Going away to youth camp is an experience many American children enjoy. But for many kids, physical and financial challenges stand in the way. Thats where Rotary Club 13s Youth Camp has served hundreds of thousands of metro area children. The Rotary Youth Camp is designed specifically for children with physical, mental or emotional disabilities which make it difficult or impossible to participate at other camps.
The entire 26-acre youth camp is wheelchair accessible. There are 13, dorm-style cabins, a large dining hall, and a state-of-the-art, zero-entry swimming pool. The camp is open year-round, and it is funded by donations from events such as Greater Kansas City Day that cover its operating expenses.
Aside from thousands of dollars in scholarships, since January 2021 the RCCG Foundation has made distributions to Alfalit International, Chapman Partnership for online bingo during pandemic, Actors Playhouse, Ecoworks International for programs in Haiti, Junior Orange Bowl for its Youth Ambassadors Program, Coral Gables Crime Watch, Miami Rescue Mission, and Shake-A-Leg to underwrite summer camps for children from Overtown Youth. In addition, they helped coordinated a Golf Ball Drop for the district that generated $74,365 sent to Rotary International Charitable Fund.
Recently, several Gables Rotarians gathered at Shake-A-Leg to meet some of the children they helped sponsor for summer camp along with volunteers and Harry Horgan, who founded the program so many years ago. Harry and Bill Quesenberry, RCCG treasurer and longtime Shake-A-Leg volunteer, shared how this sailing program that began for those with physical challenges has since broadened its outreach.
Shake-A-Leg now includes more than sailing and serves everyone rich and poor, young and old, able-bodied and not. It has become an amazing community resource that educates, entertains and grows character, confidence and leadership. Kudos to Harry and all those who support this amazing place.
Coral Gables Rotarians were scheduled to conduct their installation at their July 3 Independence Day picnic at Matheson Hammock Park. President Kelly Garces, whose did an amazing job leading the club through a year of Zoom meetings and other challenges, passed the gavel to Nicolas Eterovic. This is only the second time since COVID that the club will meet in person. Those Rotarians wishing to RSVP, should contact RCCG past president Sally Baumgartner who organizes this picnic every year. In-person meeting will resume the second and fourth Thursday of each month, 12:15 p.m., at Two Sisters Restaurant in the Hyatt Coral Gables. The first and third Thursday club meetings will be conducted via Zoom.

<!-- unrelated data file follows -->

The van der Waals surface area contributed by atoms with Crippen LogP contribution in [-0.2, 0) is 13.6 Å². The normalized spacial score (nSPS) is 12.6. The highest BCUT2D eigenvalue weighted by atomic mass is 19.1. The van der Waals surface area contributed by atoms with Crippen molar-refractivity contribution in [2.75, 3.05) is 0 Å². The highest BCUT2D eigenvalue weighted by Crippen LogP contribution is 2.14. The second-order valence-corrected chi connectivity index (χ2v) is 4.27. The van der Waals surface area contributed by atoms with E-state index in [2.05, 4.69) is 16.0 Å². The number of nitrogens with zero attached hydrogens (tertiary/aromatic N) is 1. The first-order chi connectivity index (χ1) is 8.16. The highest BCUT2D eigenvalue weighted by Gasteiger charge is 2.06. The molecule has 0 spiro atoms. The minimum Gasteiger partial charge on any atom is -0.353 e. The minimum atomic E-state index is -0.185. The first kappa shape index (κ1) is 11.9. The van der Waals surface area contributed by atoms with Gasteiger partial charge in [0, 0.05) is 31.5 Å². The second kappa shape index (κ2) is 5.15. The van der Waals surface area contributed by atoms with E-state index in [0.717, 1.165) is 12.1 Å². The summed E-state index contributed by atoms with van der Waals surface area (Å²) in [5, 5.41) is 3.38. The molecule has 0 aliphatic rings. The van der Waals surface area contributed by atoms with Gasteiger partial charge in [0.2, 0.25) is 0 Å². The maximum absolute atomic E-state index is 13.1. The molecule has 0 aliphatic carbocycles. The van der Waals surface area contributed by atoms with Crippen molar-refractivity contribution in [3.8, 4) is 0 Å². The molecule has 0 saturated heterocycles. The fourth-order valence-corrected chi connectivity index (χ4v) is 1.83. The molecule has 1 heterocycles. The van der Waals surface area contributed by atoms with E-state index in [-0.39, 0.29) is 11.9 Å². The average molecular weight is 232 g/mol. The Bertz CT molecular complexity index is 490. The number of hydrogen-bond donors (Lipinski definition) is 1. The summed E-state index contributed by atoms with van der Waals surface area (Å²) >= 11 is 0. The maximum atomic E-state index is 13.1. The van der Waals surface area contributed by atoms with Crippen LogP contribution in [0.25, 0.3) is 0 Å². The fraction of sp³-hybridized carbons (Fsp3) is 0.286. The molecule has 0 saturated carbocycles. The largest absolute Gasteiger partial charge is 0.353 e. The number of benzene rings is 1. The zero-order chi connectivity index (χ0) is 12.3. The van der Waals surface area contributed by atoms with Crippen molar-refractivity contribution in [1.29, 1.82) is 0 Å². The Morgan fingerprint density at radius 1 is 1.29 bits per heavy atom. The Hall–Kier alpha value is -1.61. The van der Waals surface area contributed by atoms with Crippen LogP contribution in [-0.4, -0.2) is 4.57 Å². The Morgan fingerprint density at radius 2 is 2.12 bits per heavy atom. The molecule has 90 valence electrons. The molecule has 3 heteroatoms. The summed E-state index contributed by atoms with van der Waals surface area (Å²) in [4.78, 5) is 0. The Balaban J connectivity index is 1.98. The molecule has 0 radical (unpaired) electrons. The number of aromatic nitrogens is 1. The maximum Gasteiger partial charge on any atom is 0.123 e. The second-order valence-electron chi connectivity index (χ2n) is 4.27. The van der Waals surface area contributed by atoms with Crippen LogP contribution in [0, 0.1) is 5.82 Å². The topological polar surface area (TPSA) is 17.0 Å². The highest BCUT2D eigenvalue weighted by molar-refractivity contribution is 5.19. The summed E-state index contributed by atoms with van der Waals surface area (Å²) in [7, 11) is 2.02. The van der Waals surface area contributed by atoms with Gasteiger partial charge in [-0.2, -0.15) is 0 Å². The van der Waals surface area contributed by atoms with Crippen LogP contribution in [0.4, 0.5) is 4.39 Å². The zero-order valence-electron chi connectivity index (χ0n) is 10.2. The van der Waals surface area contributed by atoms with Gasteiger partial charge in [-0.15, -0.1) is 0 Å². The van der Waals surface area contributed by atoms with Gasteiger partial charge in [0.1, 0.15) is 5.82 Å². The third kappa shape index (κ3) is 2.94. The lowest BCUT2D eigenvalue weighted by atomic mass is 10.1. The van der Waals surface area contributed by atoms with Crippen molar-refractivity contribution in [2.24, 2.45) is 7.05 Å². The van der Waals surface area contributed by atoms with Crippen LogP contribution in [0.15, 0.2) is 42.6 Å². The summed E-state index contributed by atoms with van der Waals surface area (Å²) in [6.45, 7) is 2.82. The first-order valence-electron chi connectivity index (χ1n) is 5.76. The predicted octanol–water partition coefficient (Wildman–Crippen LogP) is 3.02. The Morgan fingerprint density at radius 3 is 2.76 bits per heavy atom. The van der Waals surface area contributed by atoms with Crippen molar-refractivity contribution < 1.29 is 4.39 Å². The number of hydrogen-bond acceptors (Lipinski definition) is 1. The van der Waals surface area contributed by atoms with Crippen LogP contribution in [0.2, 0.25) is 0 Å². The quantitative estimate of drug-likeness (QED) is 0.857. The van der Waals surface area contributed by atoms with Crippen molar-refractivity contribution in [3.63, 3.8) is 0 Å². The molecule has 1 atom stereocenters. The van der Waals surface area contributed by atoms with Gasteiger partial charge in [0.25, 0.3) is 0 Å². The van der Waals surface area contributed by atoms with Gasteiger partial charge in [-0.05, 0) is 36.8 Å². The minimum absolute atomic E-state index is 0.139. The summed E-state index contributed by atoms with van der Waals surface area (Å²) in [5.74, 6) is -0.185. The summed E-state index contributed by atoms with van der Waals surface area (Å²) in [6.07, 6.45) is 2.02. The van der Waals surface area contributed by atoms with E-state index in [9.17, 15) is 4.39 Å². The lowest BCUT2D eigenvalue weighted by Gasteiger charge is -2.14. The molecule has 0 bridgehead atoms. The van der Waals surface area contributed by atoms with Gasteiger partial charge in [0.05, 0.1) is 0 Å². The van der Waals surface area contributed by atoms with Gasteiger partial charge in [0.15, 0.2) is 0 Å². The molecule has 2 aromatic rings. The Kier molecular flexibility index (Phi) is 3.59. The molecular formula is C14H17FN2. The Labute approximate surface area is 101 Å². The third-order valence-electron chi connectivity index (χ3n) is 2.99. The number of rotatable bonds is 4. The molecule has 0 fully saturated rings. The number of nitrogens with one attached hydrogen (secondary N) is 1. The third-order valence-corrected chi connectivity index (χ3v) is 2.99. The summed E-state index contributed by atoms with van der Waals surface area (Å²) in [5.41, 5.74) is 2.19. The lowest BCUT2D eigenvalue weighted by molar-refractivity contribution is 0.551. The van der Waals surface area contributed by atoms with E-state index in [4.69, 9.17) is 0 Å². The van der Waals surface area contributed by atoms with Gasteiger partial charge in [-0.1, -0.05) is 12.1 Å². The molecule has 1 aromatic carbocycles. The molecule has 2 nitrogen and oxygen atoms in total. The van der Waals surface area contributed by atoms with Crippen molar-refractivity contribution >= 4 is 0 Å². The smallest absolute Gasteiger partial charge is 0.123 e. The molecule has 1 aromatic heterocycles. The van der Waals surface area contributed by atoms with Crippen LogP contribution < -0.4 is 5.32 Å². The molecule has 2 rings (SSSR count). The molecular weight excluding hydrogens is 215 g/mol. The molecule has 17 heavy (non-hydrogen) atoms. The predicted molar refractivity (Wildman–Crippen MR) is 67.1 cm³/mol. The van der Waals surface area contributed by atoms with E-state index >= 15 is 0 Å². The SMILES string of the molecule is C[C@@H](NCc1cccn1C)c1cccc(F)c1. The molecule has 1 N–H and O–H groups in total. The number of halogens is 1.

On a sad note for residents of Coral Gables and many others who work there, the big news is that Bob Maguire is retiring having lost the lease on his Burger Bobs restaurant on the Granada Golf Course.
For many regulars, this is like closing their own home kitchen. Its where many friends meet several times a week and where families come for breakfast on the weekends. It is where life long friends have been made and will certainly be a sad transition for all who love Bob and the place where everyone knows your name.
In other news, bicyclists will be happy to know that the annual Smartride, a 165-mile ride over two days from Miami to Key West, is back. Set for Nov. 19-20, the Coral Gables Womans Club has supported this event since its second year and, led by CGWC secretary Carmen Suarez, they already are planning their costumes and looking forward to sharing two hardworking but very rewarding days with event founder Glen Weinzimer and other volunteers.
Since 2003, this ride has raised $12.5 million for numerous HIV/AIDS-related clinics around the state. One hundred percent of the funds raised by the riders goes to charity. Everyone volunteers their time and talent to make this a success.
From 100 riders the first year, when they raised $169,000, they now have more than 700 riders coming from all over the U.S. During the pandemic, because they could not meet in person, they came up with a creative way for people to particiapte using units with 165 165 minutes doing something, etc. Amazingly, they brought in more than $730,000. Those wanting more information should visit www.thesmartride.org.
Speaking of Smartride, half of the proceeds from Coral Gables Womans Clubs Gringo Bingo at Clutch Burger on July 6 will be directed to Smartride as will be other fundraisers they are planning. If you read this in time to attend, please send RSVP to [email protected] The event begins at 7 p.m. and the donation for 12-game card is $25.
Finally, prayers go out to those who suffered the loss of loved ones or were displaced by the horrific collapse of the condo in Surfside. The outpouring of donations is testament to how heartbroken our community is for all those effected by this event. May God give victims, families and those rescue workers the strength needed to endure this tragedy.
The Coral Gables Community Foundation, the Key Biscayne Community Foundation, The Miami Foundation, together with the Miami Heat and John S. and James L. Knight Foundation, have launched a hardship fund to help those impacted and will be collecting donations to support all those affected by this tragedy. To donate, go to https://supportsurfside.org/